Yes, they have strong controls in place, and yes, absolutely the schemes they have in place have significantly improved circumstances since they were introduced, but I do also want to sound a note of caution, because the approach to drug abuse, both licit and illicit, in the United States is of course very different to the approach we take in Victoria.
It is not unusual in Victoria to hear commentary in the media about a punitive approach being taken to drug use, and the ‘war on drugs’ is often cited, but frankly, that is nonsense.
In Victoria we see drug addiction for what it truly is, and that is a health problem. In the United States they do not see it as a health problem; they see drug addiction as a crime, and it is punished accordingly. It is a very, very different approach, so I think we need to be very cautious about following any drug policy direction from the United States too closely.
The bill before us essentially establishes a database to facilitate real-time prescription monitoring. New division 9, inserted into part II of the principal act, will establish the database. Prescribers and pharmacies will be required to review a patient’s dispensing history before writing or filling a prescription. The bill also includes a range of matters, including penalties for the misuse of the database and other issues.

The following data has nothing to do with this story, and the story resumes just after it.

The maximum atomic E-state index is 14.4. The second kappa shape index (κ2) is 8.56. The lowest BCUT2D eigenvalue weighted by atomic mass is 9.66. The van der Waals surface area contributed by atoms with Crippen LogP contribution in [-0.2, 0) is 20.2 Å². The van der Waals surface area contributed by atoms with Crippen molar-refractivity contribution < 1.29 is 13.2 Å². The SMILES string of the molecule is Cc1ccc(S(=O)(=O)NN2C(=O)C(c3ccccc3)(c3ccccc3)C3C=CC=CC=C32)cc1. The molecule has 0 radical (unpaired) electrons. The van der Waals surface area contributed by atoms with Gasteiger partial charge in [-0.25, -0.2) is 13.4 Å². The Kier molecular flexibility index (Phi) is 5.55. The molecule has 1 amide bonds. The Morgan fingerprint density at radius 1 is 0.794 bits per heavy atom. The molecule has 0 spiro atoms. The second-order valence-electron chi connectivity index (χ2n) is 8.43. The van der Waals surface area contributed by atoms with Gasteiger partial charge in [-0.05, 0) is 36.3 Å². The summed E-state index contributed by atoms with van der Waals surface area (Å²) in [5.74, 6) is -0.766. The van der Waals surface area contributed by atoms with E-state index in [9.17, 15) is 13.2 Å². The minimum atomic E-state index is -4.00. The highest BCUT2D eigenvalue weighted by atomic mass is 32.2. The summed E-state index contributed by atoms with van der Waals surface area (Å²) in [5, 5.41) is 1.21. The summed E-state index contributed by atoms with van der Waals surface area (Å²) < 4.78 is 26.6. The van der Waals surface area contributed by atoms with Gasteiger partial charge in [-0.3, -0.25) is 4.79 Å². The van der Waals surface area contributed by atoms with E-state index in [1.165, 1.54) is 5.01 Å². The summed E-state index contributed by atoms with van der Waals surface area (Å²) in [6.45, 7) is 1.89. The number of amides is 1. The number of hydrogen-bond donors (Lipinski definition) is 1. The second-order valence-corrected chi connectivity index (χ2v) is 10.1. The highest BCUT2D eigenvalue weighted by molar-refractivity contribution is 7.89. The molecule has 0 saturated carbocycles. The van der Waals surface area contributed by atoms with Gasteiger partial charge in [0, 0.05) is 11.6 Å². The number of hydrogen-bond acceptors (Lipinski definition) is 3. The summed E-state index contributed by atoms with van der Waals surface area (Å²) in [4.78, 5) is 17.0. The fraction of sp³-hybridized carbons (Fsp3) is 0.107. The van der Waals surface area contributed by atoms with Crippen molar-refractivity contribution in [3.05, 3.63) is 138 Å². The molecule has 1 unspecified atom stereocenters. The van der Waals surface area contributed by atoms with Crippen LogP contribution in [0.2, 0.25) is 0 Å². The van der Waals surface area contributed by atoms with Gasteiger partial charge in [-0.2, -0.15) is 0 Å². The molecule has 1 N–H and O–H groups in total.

I believe the changes proposed by this bill will have a positive impact.
Mechanisms similar to the one proposed have proved effective, and indeed they proved effective a very long time ago. In December 2007 the committee report that I have referred to throughout my contribution today was presented to the Parliament. It contained 30 recommendations. Recommendation 16 reads:
Develop in consultation with the Pharmacy Board of Victoria, Royal Australian College of General Practitioners, Health Commissioner of Victoria and other relevant health and medical stakeholders an electronic ‘real time’ prescription recording service that would be available to medical practitioners and pharmacists in Victoria.
It is not clear to me from the second-reading speech whether the pharmacy board, the college of general practitioners or the other agencies that have been mentioned have been consulted, but whether they have been or not, let me say that I am delighted, almost a decade on, that at least one of our 30 recommendations has finally made it into the Parliament and looks like it will be implemented.
I commend the bill to the house.